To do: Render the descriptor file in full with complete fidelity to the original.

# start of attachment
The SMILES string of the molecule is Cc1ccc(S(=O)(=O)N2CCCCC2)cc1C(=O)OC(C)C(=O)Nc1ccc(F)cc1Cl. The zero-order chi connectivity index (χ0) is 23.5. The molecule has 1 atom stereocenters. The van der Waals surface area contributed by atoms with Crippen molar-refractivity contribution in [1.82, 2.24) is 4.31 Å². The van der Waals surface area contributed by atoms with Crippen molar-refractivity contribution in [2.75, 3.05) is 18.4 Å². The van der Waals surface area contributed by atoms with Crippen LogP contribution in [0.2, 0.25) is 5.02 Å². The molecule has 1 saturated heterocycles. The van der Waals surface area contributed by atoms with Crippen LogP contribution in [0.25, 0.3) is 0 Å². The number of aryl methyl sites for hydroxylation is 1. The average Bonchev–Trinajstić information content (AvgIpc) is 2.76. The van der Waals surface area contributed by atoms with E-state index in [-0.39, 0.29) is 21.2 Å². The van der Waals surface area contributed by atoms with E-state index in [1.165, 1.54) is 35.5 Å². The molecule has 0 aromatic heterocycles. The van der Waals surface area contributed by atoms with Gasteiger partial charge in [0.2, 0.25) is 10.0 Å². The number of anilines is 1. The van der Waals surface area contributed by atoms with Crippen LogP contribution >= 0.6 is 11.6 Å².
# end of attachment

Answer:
The SMILES string of the molecule is Cc1ccc(S(=O)(=O)N2CCCCC2)cc1C(=O)OC(C)C(=O)Nc1ccc(F)cc1Cl. The zero-order chi connectivity index (χ0) is 23.5. The molecule has 1 atom stereocenters. The van der Waals surface area contributed by atoms with Crippen molar-refractivity contribution in [1.82, 2.24) is 4.31 Å². The van der Waals surface area contributed by atoms with Crippen molar-refractivity contribution in [2.75, 3.05) is 18.4 Å². The van der Waals surface area contributed by atoms with Crippen LogP contribution in [0.2, 0.25) is 5.02 Å². The molecule has 1 saturated heterocycles. The van der Waals surface area contributed by atoms with Crippen LogP contribution in [0.25, 0.3) is 0 Å². The number of aryl methyl sites for hydroxylation is 1. The average Bonchev–Trinajstić information content (AvgIpc) is 2.76. The van der Waals surface area contributed by atoms with E-state index in [-0.39, 0.29) is 21.2 Å². The van der Waals surface area contributed by atoms with E-state index in [1.165, 1.54) is 35.5 Å². The molecule has 0 aromatic heterocycles. The van der Waals surface area contributed by atoms with Gasteiger partial charge in [0.2, 0.25) is 10.0 Å². The number of anilines is 1. The van der Waals surface area contributed by atoms with Crippen LogP contribution >= 0.6 is 11.6 Å².